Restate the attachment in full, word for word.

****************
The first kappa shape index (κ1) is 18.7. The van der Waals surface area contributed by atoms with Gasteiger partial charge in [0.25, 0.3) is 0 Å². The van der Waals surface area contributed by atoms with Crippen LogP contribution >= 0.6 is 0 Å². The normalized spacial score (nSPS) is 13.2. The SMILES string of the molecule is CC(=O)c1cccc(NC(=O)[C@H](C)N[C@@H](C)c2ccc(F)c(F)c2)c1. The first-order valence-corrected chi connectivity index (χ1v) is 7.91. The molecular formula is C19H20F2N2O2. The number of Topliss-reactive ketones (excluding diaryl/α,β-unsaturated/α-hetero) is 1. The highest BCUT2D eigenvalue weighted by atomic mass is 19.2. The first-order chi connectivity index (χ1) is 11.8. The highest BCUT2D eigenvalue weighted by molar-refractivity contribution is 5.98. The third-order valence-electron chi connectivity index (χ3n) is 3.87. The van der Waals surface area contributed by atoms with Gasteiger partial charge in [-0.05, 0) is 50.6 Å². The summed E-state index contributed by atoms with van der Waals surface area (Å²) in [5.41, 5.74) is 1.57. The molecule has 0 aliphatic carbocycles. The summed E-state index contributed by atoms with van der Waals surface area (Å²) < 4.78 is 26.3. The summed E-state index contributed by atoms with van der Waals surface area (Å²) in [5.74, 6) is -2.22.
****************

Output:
The first kappa shape index (κ1) is 18.7. The van der Waals surface area contributed by atoms with Gasteiger partial charge in [0.25, 0.3) is 0 Å². The van der Waals surface area contributed by atoms with Crippen LogP contribution >= 0.6 is 0 Å². The normalized spacial score (nSPS) is 13.2. The SMILES string of the molecule is CC(=O)c1cccc(NC(=O)[C@H](C)N[C@@H](C)c2ccc(F)c(F)c2)c1. The first-order valence-corrected chi connectivity index (χ1v) is 7.91. The molecular formula is C19H20F2N2O2. The number of Topliss-reactive ketones (excluding diaryl/α,β-unsaturated/α-hetero) is 1. The highest BCUT2D eigenvalue weighted by atomic mass is 19.2. The first-order chi connectivity index (χ1) is 11.8. The highest BCUT2D eigenvalue weighted by molar-refractivity contribution is 5.98. The third-order valence-electron chi connectivity index (χ3n) is 3.87. The van der Waals surface area contributed by atoms with Gasteiger partial charge in [-0.05, 0) is 50.6 Å². The summed E-state index contributed by atoms with van der Waals surface area (Å²) in [5.41, 5.74) is 1.57. The molecule has 0 aliphatic carbocycles. The summed E-state index contributed by atoms with van der Waals surface area (Å²) < 4.78 is 26.3. The summed E-state index contributed by atoms with van der Waals surface area (Å²) in [5.74, 6) is -2.22.